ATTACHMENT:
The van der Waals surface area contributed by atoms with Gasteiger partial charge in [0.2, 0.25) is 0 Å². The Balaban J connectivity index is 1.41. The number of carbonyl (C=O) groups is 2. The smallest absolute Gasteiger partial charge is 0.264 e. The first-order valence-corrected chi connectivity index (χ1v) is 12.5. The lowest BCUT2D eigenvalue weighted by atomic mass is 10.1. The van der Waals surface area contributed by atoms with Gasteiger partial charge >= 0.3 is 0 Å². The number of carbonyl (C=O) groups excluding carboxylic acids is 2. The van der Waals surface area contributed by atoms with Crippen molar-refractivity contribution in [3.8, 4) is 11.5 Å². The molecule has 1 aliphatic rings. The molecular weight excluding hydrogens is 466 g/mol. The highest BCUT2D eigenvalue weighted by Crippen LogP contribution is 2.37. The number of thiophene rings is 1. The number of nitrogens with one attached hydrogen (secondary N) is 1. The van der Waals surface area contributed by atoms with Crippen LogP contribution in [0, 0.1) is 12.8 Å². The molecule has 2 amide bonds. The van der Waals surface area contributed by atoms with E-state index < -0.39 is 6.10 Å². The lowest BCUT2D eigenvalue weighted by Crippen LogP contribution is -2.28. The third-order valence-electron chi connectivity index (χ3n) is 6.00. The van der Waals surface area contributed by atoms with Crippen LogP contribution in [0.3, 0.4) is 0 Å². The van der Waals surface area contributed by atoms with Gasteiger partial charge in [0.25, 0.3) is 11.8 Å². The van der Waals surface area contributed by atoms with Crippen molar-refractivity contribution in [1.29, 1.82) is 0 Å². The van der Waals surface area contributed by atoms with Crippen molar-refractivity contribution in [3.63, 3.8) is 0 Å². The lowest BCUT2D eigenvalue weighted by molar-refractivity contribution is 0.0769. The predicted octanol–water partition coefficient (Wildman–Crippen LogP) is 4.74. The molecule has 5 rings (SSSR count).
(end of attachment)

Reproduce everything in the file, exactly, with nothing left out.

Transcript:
The van der Waals surface area contributed by atoms with Gasteiger partial charge in [0.2, 0.25) is 0 Å². The Balaban J connectivity index is 1.41. The number of carbonyl (C=O) groups is 2. The smallest absolute Gasteiger partial charge is 0.264 e. The first-order valence-corrected chi connectivity index (χ1v) is 12.5. The lowest BCUT2D eigenvalue weighted by atomic mass is 10.1. The van der Waals surface area contributed by atoms with Gasteiger partial charge >= 0.3 is 0 Å². The number of carbonyl (C=O) groups excluding carboxylic acids is 2. The van der Waals surface area contributed by atoms with Crippen molar-refractivity contribution in [3.8, 4) is 11.5 Å². The molecule has 1 aliphatic rings. The molecular weight excluding hydrogens is 466 g/mol. The highest BCUT2D eigenvalue weighted by Crippen LogP contribution is 2.37. The number of thiophene rings is 1. The number of nitrogens with one attached hydrogen (secondary N) is 1. The van der Waals surface area contributed by atoms with Crippen LogP contribution in [0, 0.1) is 12.8 Å². The molecule has 2 amide bonds. The van der Waals surface area contributed by atoms with E-state index < -0.39 is 6.10 Å². The lowest BCUT2D eigenvalue weighted by Crippen LogP contribution is -2.28. The third-order valence-electron chi connectivity index (χ3n) is 6.00. The van der Waals surface area contributed by atoms with Crippen LogP contribution in [0.3, 0.4) is 0 Å². The van der Waals surface area contributed by atoms with Gasteiger partial charge in [0.25, 0.3) is 11.8 Å². The van der Waals surface area contributed by atoms with Crippen molar-refractivity contribution in [1.29, 1.82) is 0 Å². The van der Waals surface area contributed by atoms with Crippen molar-refractivity contribution in [3.63, 3.8) is 0 Å². The lowest BCUT2D eigenvalue weighted by molar-refractivity contribution is 0.0769. The predicted octanol–water partition coefficient (Wildman–Crippen LogP) is 4.74. The molecule has 5 rings (SSSR count).